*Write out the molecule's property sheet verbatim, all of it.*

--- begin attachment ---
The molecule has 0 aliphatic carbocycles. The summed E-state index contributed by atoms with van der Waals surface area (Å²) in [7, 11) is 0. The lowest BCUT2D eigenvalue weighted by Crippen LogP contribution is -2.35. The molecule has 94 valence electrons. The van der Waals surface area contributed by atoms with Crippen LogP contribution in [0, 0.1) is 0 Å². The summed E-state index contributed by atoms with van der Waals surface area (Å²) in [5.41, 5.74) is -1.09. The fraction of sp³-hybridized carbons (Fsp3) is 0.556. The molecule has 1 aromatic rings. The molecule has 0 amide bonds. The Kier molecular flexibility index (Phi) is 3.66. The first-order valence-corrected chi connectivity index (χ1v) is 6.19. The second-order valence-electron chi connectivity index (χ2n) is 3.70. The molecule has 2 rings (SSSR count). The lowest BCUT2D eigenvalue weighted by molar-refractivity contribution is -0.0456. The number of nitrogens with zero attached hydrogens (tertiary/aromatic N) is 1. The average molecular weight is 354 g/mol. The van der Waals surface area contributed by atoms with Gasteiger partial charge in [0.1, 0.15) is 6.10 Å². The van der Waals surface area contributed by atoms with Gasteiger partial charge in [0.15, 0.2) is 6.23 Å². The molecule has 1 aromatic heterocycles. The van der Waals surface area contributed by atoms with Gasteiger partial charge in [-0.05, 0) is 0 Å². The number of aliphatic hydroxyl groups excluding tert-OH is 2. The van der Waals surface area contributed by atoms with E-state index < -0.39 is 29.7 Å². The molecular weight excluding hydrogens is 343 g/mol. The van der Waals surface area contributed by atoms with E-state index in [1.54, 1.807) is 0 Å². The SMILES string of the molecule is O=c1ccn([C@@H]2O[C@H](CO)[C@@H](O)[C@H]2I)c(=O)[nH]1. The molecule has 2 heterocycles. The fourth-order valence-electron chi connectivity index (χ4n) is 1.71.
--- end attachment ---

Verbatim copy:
The molecule has 0 aliphatic carbocycles. The summed E-state index contributed by atoms with van der Waals surface area (Å²) in [7, 11) is 0. The lowest BCUT2D eigenvalue weighted by Crippen LogP contribution is -2.35. The molecule has 94 valence electrons. The van der Waals surface area contributed by atoms with Crippen LogP contribution in [0, 0.1) is 0 Å². The summed E-state index contributed by atoms with van der Waals surface area (Å²) in [5.41, 5.74) is -1.09. The fraction of sp³-hybridized carbons (Fsp3) is 0.556. The molecule has 1 aromatic rings. The molecule has 0 amide bonds. The Kier molecular flexibility index (Phi) is 3.66. The first-order valence-corrected chi connectivity index (χ1v) is 6.19. The second-order valence-electron chi connectivity index (χ2n) is 3.70. The molecule has 2 rings (SSSR count). The lowest BCUT2D eigenvalue weighted by molar-refractivity contribution is -0.0456. The number of nitrogens with zero attached hydrogens (tertiary/aromatic N) is 1. The average molecular weight is 354 g/mol. The van der Waals surface area contributed by atoms with Gasteiger partial charge in [0.1, 0.15) is 6.10 Å². The van der Waals surface area contributed by atoms with Gasteiger partial charge in [0.15, 0.2) is 6.23 Å². The molecule has 1 aromatic heterocycles. The van der Waals surface area contributed by atoms with Gasteiger partial charge in [-0.05, 0) is 0 Å². The number of aliphatic hydroxyl groups excluding tert-OH is 2. The van der Waals surface area contributed by atoms with E-state index < -0.39 is 29.7 Å². The molecular weight excluding hydrogens is 343 g/mol. The van der Waals surface area contributed by atoms with E-state index in [1.54, 1.807) is 0 Å². The SMILES string of the molecule is O=c1ccn([C@@H]2O[C@H](CO)[C@@H](O)[C@H]2I)c(=O)[nH]1. The molecule has 2 heterocycles. The fourth-order valence-electron chi connectivity index (χ4n) is 1.71.